As much as we like to challenge the idea of students as consumers, arguing that they are “learners” and that universities are not just “service providers”, education is progressively becoming a commodity that we are buying into. As a result, today’s fee-paying students are beginning to demand more than ever before, forcing universities to deliver a better “service” and value for money. One element of this is: are students’ chosen courses allowing them to study what they want to study?Your course is one of the most important parts of your university experience; arguably it should be one of your main motivations for applying to, and accepting the offer of, that university.
As the content is what you will study for at least three years, it should be interesting to you. It should challenge your existing knowledge and advance your potential understanding. It should teach you new skills and hone those you already have.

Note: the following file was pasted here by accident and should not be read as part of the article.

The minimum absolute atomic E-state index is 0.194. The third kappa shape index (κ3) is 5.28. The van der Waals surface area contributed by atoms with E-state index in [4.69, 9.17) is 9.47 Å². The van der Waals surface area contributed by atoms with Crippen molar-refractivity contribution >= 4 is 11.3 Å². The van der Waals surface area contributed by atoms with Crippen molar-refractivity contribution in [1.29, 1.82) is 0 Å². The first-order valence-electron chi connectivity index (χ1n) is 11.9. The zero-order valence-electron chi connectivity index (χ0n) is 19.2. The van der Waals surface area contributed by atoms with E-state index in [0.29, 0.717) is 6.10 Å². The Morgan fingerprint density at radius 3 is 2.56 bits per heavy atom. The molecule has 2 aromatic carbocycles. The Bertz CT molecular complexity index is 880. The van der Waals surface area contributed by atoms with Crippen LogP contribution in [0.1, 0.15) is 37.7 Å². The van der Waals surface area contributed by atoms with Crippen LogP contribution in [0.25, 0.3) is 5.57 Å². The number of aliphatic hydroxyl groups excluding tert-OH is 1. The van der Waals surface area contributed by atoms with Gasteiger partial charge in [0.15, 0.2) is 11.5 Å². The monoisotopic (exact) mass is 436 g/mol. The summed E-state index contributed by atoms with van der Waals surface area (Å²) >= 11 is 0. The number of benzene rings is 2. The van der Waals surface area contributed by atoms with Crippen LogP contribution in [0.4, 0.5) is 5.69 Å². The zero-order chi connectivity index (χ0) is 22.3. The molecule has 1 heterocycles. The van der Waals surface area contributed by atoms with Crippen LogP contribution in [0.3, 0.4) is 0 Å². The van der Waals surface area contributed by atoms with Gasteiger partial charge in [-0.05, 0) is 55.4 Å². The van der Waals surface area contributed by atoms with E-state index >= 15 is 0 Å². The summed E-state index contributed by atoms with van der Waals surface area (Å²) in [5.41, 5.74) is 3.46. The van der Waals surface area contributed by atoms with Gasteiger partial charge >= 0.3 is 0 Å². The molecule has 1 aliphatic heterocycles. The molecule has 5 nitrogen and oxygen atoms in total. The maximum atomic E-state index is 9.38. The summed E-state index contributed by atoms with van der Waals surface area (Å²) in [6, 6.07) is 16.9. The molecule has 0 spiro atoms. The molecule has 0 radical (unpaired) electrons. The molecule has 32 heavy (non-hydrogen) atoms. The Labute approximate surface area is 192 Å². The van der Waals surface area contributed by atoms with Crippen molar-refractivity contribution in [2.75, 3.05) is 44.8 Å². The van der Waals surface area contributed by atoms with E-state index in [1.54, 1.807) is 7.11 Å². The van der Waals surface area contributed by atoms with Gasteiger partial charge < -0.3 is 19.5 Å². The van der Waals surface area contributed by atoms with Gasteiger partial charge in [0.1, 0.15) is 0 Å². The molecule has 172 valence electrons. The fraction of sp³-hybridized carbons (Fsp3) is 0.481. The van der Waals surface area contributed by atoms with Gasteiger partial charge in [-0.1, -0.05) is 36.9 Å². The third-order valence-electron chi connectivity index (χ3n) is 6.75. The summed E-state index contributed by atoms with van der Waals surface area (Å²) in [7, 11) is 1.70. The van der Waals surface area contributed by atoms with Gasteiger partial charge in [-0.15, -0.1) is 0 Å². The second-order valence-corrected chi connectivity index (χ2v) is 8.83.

It should teach you to think, whether that’s about a practical skill or a philosophical concept. It should motivate you and inspire you – to work and want to work.But does this mean that students should have a say in their course content? I don’t think so. All students apply for a course: one that may not remain entirely consistent throughout the duration of the degree, but one that follows the same basic ideas and strands of teaching. That particular course may have particularly appealed to the interests of some students, or be especially focused on a career path desired by others, so should it be able to be altered once students have embarked on it just because it doesn’t fit some students’ preferences?